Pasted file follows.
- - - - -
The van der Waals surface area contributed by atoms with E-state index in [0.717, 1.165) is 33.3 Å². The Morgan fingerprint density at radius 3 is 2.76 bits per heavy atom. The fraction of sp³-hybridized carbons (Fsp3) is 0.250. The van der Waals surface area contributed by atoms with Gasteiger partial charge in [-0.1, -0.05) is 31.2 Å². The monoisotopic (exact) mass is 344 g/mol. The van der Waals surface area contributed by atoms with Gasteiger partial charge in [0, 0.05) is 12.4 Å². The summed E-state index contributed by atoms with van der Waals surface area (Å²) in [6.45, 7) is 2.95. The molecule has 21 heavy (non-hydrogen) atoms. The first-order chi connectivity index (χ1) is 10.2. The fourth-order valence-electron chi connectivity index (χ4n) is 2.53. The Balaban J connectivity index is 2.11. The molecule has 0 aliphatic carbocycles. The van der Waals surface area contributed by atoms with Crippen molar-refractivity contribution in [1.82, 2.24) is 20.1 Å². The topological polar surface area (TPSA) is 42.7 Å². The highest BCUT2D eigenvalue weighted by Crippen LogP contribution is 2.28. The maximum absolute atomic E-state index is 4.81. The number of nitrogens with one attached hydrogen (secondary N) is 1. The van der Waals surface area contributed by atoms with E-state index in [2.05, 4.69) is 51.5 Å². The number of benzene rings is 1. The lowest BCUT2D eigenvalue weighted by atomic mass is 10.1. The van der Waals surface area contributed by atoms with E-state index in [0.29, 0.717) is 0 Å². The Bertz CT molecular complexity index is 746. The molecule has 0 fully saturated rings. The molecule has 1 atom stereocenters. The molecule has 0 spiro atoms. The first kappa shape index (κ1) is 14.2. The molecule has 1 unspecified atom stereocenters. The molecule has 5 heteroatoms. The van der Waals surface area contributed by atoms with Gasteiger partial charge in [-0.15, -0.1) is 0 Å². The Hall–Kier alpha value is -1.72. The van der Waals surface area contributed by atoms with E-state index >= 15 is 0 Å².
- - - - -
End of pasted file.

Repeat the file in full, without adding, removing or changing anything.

The van der Waals surface area contributed by atoms with E-state index in [0.717, 1.165) is 33.3 Å². The Morgan fingerprint density at radius 3 is 2.76 bits per heavy atom. The fraction of sp³-hybridized carbons (Fsp3) is 0.250. The van der Waals surface area contributed by atoms with Gasteiger partial charge in [-0.1, -0.05) is 31.2 Å². The monoisotopic (exact) mass is 344 g/mol. The van der Waals surface area contributed by atoms with Gasteiger partial charge in [0, 0.05) is 12.4 Å². The summed E-state index contributed by atoms with van der Waals surface area (Å²) in [6.45, 7) is 2.95. The molecule has 21 heavy (non-hydrogen) atoms. The first-order chi connectivity index (χ1) is 10.2. The fourth-order valence-electron chi connectivity index (χ4n) is 2.53. The Balaban J connectivity index is 2.11. The molecule has 0 aliphatic carbocycles. The van der Waals surface area contributed by atoms with Crippen molar-refractivity contribution in [1.82, 2.24) is 20.1 Å². The topological polar surface area (TPSA) is 42.7 Å². The highest BCUT2D eigenvalue weighted by Crippen LogP contribution is 2.28. The maximum absolute atomic E-state index is 4.81. The number of nitrogens with one attached hydrogen (secondary N) is 1. The van der Waals surface area contributed by atoms with E-state index in [2.05, 4.69) is 51.5 Å². The number of benzene rings is 1. The lowest BCUT2D eigenvalue weighted by atomic mass is 10.1. The van der Waals surface area contributed by atoms with E-state index in [0.29, 0.717) is 0 Å². The Bertz CT molecular complexity index is 746. The molecule has 0 fully saturated rings. The molecule has 1 atom stereocenters. The molecule has 0 spiro atoms. The first kappa shape index (κ1) is 14.2. The molecule has 1 unspecified atom stereocenters. The molecule has 5 heteroatoms. The van der Waals surface area contributed by atoms with Gasteiger partial charge in [-0.15, -0.1) is 0 Å². The Hall–Kier alpha value is -1.72. The van der Waals surface area contributed by atoms with E-state index >= 15 is 0 Å².